Celebrating Civil Rights Activist The Rev. Clark Olsen
This blog post comes from remarks delivered by The Rev. Peter Morales on the eve of the Mass Moral March in Raleigh, NC. Click here to see The Rev. Peter Morales’ full remarks in celebration of The Rev. Clark Olsen.
Today, we reflect on the long history of the struggle for democracy in the south. This issue of voter suppression goes back to the 1960’s. Civil rights were under attack. Racist practices were keeping African Americans from voting. In 1965, Unitarian Universalist ministers James Reeb, Orloff Miller and Clark Olsen answered the call from Rev. Martin Luther King Jr. to come to Selma.
What follows is a story of heartache and tragedy. Many know that as these three ministers walked on the sidewalks of Selma, white supremacists attacked them. The Rev. James Reeb died two days later as a result of his injuries. Orloff and Clark lived, and each one of us here today honors their sacrifice, their struggle, their pain, and their fervent hopes for a future of compassion and equality. Tonight, the Rev. Clark Olsen is with us and I’d like to take this opportunity to recognize his life of service.
Simply put, the Rev. Clark Olsen is an extraordinary man. His career spans the parish, service in our Unitarian Universalist Association and the business world. As the son of a Unitarian minister, he carried on in his father Arthur’s footsteps. Clark was ordained in 1959 and served as minister for over 20 years in three congregations. For two years he led at the national level as vice president of program and planning for the Unitarian Universalist Association. He served on numerous continental UUA committees and on the board of Starr King School for the Ministry, our UU seminary in Berkeley, California. For 28 additional years, Clark served as a consultant and trainer for nonprofit organizations and for Fortune 500 corporations, specializing in strategic planning, organizational culture change, management and supervisor development, and team building. During those 28 years, he continued to serve the denomination in numerous ways. And we are so thankful he did.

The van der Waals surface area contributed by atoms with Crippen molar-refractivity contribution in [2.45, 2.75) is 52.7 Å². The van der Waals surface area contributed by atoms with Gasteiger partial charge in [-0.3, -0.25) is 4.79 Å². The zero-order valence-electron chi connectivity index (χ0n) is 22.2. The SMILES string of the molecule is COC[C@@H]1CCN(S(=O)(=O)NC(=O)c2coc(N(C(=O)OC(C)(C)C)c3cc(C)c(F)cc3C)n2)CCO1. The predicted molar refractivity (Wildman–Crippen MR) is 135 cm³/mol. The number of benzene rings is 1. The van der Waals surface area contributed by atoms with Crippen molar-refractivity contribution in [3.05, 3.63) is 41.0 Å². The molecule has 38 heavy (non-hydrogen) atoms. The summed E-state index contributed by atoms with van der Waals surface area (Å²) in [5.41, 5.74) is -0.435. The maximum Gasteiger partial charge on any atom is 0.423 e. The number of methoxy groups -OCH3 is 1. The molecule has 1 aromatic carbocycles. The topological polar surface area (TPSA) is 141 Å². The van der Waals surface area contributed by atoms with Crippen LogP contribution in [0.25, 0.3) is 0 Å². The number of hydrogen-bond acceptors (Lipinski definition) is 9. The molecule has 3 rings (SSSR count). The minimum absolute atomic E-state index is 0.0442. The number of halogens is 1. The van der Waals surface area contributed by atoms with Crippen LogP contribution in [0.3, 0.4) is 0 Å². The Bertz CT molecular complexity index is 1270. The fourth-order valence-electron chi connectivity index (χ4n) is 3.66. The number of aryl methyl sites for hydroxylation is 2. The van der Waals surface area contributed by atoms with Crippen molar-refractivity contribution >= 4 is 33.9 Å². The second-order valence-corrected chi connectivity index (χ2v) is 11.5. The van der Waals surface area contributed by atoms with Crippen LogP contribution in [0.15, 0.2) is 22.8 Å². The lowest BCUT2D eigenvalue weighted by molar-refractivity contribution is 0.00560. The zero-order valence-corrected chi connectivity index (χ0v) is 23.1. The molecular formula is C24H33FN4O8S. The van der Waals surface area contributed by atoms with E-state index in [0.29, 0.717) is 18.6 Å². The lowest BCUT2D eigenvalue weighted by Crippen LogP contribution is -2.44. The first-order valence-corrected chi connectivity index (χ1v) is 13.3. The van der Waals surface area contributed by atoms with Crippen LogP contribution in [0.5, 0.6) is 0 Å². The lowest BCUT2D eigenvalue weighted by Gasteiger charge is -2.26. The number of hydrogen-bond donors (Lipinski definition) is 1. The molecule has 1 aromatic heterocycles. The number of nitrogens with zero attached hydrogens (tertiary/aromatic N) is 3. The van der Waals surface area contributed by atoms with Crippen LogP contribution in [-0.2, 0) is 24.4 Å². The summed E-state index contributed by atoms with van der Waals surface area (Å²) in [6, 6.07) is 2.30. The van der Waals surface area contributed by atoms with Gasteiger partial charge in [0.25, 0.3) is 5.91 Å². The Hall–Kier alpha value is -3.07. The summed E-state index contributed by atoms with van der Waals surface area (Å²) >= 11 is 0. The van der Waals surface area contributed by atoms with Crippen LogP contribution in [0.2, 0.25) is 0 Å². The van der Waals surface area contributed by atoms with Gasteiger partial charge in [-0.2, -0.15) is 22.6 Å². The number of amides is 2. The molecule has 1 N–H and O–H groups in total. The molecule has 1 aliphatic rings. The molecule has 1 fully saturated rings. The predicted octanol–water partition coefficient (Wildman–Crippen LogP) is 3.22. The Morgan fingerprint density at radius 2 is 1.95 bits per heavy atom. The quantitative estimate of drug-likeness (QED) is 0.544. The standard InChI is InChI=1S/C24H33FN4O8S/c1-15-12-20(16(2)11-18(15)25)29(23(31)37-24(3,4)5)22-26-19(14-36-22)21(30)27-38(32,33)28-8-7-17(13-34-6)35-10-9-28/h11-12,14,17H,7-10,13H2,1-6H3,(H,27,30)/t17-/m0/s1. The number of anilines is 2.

Clark, today we honor your many contributions to our faith. Your leadership, your passion and dedication, and especially your courage, are an inspiration to all.
Our Standing on the Side of Love campaign bestows a special award – the Courageous Love Award – to individuals and groups who live our values of peace and justice out loud in the world. The award is for those who demonstrate in extraordinary ways, the conviction that all are born with inherent worth and dignity. This award is for those who take a stand for the oppressed. This award is for you. May we emulate your strength and your heart.
With deepest appreciation,
The Rev. Peter Morales